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Labor Laws for Truck Driving

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Truck driving can be a difficult and arduous job, sometimes resulting in fatigue and creating an environment where accidents are more likely to happen. For these reasons, the Department of Transportation, through the Federal Motor Carrier Safety Administration (FMCSA), provides a list of laws for how much truck drivers can work.

Maximum Hours of Work in a Day

The FMCSA states that drivers shall not be required or allowed to drive a vehicle carrying personal property for more than 11 cumulative hours following 10 consecutive hours off duty.

Regardless of how many hours drivers took off during the course of their shift, they must still end their workday at the end of the 14th hour since they came on duty.

Maximum Hours of Work in a Week

The FMCSA has regulations for the number of hours drivers are permitted to work in a week.

If the company for which a driver works does not operate every day of the week, then the driver cannot work more that 60 hours in any period of seven consecutive days.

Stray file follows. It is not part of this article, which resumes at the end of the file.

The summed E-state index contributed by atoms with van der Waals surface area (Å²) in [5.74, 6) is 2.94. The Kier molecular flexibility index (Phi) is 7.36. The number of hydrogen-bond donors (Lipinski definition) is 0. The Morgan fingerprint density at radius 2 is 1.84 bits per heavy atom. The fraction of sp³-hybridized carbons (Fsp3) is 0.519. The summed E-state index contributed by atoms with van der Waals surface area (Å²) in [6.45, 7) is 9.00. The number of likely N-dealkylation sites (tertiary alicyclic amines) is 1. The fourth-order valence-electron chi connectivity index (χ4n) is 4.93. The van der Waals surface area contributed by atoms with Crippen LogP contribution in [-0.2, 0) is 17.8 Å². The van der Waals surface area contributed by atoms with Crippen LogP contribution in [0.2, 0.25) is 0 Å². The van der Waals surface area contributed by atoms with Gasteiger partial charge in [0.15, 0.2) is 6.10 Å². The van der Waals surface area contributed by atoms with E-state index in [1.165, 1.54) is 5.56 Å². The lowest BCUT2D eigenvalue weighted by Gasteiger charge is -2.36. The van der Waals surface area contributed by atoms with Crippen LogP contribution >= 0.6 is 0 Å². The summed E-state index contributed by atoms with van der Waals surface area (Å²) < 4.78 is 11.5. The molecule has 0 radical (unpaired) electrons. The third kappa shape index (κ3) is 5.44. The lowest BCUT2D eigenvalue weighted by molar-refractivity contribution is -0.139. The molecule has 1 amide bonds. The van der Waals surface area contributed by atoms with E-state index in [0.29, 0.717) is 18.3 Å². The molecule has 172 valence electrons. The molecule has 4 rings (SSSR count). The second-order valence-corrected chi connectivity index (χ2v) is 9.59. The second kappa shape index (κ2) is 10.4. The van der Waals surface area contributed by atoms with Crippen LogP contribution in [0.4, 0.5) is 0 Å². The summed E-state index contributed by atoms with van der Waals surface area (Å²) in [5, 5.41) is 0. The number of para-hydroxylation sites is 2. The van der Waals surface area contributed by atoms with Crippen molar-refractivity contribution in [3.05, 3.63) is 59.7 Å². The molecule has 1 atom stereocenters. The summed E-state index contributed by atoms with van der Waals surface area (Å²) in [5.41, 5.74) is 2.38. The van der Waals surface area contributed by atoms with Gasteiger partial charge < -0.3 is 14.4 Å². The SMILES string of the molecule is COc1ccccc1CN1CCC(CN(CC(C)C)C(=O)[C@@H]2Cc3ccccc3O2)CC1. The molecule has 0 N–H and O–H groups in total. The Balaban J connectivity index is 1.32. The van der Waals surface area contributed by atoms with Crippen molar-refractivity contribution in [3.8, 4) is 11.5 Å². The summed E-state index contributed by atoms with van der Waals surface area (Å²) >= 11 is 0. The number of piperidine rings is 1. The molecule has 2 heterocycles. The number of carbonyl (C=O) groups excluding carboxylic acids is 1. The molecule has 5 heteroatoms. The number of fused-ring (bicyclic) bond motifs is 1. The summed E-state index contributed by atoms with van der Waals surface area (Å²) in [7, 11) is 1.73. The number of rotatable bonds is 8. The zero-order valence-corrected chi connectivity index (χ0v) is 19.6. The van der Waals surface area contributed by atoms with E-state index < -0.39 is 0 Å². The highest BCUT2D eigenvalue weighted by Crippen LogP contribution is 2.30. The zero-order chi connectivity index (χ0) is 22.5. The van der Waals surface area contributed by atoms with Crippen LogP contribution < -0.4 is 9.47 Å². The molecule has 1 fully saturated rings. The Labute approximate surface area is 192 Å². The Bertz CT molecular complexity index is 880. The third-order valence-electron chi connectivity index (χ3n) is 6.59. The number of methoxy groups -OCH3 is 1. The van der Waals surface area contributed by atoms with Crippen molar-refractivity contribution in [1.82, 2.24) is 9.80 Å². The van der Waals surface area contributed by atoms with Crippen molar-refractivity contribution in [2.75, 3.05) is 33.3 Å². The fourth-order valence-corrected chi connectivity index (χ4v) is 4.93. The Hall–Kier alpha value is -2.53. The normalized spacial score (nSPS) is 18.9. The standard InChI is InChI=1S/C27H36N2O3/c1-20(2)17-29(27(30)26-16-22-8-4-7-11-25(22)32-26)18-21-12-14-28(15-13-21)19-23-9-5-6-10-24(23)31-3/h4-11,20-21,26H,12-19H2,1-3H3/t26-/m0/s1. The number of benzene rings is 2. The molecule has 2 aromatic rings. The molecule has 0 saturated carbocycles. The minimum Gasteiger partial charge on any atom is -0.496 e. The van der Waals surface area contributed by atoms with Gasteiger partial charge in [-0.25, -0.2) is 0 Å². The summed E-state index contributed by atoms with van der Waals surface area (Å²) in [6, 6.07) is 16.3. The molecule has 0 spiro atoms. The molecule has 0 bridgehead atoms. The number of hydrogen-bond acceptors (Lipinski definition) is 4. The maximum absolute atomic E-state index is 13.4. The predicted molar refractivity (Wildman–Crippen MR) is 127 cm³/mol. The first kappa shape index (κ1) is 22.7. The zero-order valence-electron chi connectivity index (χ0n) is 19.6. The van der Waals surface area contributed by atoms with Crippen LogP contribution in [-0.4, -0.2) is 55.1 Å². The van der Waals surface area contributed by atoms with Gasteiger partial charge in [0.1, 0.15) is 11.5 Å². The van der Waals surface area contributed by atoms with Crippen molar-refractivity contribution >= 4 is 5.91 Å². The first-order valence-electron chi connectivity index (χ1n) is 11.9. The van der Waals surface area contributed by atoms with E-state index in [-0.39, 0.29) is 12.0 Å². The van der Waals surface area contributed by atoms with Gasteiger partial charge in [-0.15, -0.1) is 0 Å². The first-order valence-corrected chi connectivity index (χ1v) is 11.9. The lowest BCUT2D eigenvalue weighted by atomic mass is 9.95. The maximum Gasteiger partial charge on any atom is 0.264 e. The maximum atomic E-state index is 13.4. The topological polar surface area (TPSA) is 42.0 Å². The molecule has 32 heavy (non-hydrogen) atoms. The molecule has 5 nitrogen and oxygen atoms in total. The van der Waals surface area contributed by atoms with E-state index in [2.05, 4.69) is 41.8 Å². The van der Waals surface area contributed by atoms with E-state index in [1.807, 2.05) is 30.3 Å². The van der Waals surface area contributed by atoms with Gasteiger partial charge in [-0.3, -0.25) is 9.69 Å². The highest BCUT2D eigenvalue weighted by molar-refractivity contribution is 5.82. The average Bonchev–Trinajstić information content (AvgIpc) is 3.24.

If the company for which a driver works does operate every day of the week, then the driver cannot work more than 70 hours in any period of 8 straight days.

These consecutive seven- or eight-day periods end with the beginning of a period of at least 34 hours of off-duty time for the driver.

Driver's Record of Duty

According to the FMCSA, drivers must keep a record during every 24-hour period while they are working.

The FMCSA prescribes two ways to do this. Drivers can record what they were doing and when on a grid-like form prepared by the FMCSA. This form must be completed in addition to any company forms. Drivers may also use an on-board automatic recording device that meets specified requirements.

In general, drivers must specify at which times they were off duty, they were driving, they were on duty but not driving and they were using their sleeper berth, provided the vehicle has one. Every time a change in status happens, the name of the city, town or geographic location where the change occurred must be recorded.

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About the Author

Justin Mitchell has been a writer since 2009. In 2002, he received a B.A. in theater and writing from the University of Northern Colorado. Mitchell worked as an ESL teacher in Europe and Asia before earning a master's degree in journalism from the City University of New York. He has written for the "New York Daily News" and WNYC.org, among other outlets.

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